Stuff, it turns out, includes writing a screenplay he developed with sadly departed good friend Heath Ledger. “It’s a musical I’ve been developing that with a director who uh…I shouldn’t give away his name, but he’s a very respected director. I pitched him the idea and he loves it. It’s a bizarre, out-there musical that I can’t talk too much about, but it’s certainly great to be carrying on anything I talked about with Heath.”

While winning the Golden Globe has, he admits, opened up new doors and lead to working on several scores with “well-respected directors” he can’t name, Ebert is still most glad for the chance to simply be heard, and to move on from his past experiences with drugs and poverty.

“Composing orchestral music is seen as being a bit…heavy, and it’s not actually. I’d gone so far down in some people’s estimation it’s nice to know that people might consider that we have something else to say now, and my opinions will be heard by different people.”

What Ebert plans to say to this new audience is however, unclear. As with most people in Hollywood, he’s working on a lot of projects and, with luck, one might find funding. An avid and productive, if unpublished, screenwriter, Ebert is most excited about the conversion of one of his scripts into a film.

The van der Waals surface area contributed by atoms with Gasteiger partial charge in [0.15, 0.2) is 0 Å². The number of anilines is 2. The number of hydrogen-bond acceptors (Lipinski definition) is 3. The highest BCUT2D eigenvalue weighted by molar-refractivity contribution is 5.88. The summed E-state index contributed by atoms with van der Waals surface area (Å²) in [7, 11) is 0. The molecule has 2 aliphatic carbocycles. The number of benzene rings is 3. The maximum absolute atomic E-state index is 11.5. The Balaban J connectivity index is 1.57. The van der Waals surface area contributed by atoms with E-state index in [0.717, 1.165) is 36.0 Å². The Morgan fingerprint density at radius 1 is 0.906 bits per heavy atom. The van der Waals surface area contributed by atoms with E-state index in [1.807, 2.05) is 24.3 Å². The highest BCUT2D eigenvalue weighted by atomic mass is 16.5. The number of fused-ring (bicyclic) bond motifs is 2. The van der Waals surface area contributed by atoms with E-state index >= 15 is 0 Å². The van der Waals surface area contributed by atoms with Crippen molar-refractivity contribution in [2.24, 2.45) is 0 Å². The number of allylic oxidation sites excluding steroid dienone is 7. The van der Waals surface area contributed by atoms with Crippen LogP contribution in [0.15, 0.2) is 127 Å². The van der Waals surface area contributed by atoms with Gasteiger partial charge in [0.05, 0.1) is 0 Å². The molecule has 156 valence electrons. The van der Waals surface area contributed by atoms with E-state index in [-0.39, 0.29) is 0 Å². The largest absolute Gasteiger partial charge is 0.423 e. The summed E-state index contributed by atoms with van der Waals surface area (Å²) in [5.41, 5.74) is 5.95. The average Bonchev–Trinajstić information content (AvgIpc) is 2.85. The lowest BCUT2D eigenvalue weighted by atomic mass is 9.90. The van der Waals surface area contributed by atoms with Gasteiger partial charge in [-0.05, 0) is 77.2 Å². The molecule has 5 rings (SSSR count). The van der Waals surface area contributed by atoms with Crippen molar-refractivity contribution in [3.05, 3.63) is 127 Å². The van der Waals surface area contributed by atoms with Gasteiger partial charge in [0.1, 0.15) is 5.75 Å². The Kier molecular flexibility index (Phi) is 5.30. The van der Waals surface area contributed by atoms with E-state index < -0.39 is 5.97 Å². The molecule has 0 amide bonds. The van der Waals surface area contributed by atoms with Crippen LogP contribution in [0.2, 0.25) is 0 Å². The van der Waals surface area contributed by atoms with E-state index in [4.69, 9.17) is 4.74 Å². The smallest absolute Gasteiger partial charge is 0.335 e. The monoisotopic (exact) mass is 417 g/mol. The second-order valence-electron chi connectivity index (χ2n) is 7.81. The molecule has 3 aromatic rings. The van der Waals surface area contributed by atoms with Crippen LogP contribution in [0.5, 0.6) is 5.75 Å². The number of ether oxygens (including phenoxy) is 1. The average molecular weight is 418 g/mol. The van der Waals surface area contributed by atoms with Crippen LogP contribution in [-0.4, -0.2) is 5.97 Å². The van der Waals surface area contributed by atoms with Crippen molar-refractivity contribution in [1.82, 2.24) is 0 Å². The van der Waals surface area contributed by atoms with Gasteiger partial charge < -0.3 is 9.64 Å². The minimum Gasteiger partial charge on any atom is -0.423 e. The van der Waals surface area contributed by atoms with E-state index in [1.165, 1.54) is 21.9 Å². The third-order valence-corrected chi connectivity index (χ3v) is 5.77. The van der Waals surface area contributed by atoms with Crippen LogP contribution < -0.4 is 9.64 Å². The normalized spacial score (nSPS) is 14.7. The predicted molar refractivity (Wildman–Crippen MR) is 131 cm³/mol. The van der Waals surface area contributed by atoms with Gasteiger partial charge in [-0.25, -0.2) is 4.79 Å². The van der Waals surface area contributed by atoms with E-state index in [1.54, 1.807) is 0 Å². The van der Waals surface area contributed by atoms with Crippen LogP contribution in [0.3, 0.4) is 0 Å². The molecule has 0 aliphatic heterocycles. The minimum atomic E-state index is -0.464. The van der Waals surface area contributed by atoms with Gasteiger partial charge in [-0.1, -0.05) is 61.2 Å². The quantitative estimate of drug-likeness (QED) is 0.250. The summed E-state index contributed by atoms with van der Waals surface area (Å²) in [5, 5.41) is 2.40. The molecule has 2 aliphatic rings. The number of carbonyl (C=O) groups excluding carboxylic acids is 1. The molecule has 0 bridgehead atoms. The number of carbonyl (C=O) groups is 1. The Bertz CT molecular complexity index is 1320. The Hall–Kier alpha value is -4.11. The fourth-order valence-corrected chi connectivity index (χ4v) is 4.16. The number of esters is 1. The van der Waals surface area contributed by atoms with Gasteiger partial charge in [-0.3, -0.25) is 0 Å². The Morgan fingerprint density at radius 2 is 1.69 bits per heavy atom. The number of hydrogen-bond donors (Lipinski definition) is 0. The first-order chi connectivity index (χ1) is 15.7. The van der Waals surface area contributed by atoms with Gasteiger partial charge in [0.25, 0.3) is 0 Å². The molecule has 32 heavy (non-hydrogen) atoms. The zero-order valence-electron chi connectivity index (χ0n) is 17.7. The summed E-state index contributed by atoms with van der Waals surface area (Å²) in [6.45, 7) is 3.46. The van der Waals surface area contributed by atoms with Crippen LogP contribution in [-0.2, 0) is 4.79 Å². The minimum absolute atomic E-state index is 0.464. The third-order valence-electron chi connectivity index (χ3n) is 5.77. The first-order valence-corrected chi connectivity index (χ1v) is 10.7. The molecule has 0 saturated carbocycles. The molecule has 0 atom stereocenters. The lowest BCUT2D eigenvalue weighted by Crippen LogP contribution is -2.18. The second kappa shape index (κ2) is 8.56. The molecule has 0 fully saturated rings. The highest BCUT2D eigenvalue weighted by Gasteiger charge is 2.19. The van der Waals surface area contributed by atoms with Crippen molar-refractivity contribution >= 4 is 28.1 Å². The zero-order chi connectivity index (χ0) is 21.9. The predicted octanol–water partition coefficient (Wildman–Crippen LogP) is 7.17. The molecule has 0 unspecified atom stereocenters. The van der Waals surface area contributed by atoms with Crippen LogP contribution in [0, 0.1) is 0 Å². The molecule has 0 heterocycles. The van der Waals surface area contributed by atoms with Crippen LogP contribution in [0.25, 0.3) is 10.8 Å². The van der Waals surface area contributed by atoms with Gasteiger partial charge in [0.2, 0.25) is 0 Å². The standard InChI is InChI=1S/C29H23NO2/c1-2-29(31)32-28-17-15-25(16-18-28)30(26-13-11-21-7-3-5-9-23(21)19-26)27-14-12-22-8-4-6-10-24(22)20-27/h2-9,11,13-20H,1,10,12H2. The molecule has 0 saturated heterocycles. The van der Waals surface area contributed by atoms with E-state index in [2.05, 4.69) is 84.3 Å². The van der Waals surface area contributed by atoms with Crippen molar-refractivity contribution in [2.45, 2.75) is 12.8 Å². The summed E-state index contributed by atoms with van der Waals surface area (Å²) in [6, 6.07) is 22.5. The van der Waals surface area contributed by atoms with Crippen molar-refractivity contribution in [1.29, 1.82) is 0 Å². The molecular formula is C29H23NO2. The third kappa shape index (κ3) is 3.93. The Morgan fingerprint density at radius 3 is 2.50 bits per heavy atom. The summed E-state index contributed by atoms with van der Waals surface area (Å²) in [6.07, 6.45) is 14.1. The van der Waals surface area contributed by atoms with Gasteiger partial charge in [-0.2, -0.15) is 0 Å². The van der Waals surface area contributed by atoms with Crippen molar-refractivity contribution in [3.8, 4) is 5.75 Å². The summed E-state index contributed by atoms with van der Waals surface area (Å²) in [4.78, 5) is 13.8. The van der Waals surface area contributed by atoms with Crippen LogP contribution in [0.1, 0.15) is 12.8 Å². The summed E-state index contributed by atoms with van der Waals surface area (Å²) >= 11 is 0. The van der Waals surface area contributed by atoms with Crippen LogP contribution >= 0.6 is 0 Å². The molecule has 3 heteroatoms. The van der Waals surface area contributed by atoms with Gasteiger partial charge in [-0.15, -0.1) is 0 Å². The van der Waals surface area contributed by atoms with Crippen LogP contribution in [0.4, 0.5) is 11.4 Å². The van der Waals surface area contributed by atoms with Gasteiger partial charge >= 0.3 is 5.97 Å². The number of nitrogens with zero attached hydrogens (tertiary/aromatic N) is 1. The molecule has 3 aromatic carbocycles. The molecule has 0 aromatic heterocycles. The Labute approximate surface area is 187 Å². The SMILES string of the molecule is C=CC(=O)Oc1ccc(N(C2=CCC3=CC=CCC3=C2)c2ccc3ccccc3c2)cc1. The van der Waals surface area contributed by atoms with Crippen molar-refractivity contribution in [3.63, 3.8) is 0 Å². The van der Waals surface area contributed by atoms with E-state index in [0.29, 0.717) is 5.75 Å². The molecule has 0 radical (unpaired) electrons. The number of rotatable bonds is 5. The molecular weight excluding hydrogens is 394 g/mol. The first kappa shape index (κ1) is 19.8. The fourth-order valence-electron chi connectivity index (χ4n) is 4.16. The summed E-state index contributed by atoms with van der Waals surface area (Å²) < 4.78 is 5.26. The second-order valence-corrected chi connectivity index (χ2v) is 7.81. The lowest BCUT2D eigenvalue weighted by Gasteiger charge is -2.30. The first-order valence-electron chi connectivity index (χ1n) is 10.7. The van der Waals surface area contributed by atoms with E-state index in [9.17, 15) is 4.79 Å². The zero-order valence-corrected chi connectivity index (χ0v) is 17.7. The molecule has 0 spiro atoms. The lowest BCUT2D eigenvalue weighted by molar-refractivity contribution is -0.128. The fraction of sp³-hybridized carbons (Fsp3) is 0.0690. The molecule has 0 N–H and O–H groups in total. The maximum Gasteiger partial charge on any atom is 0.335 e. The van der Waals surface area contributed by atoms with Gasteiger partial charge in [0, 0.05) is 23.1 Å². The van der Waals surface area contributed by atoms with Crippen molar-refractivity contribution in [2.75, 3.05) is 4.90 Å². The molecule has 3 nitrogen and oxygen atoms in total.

"I’d written a screenplay two nights before the awards, now I’m on the third draft and I’m very excited about it. The source is quite strange,’ he says struggling to explain it. “It’s kind of a Native American version of The 400 Blows. It’s a very important story to me, I have a lot of people helping me get the script together.”

For a man who makes singing folk pop and driving an old bus full of new friends into a desert for a party seem like the best idea ever, what excites Ebert most now is revolutionising taxation, and no, that’s not a euphemism.

“I’m working on a few socio-political web-based problem solving techniques - basically big new ideas, at least to me,” he explains keenly, sounding like an excited social science teacher. “Taking the idea of acting ‘as if’ – virtual reality ideas, basically – and applying them to problem solving strategies to bypass the red tape of politics and social change.”

Before confusion sets in, Ebert clarifies. “I bought the domain thenewirs.com, because I’m making a new IRS – the Inland Revenue Service, our national taxation system here. With The New IRS, you’re able to choose where you’d like your tax dollars to go. It’s designed to allocate percentages of your income taxes into categories so you can fund what you’d like to.”

The website, now live, means that, along with his other projects, an Edward Sharpe tour may be increasingly rare; his name becoming more common in film credits, and his Pied Piper charisma and yearning for community finding new outlets.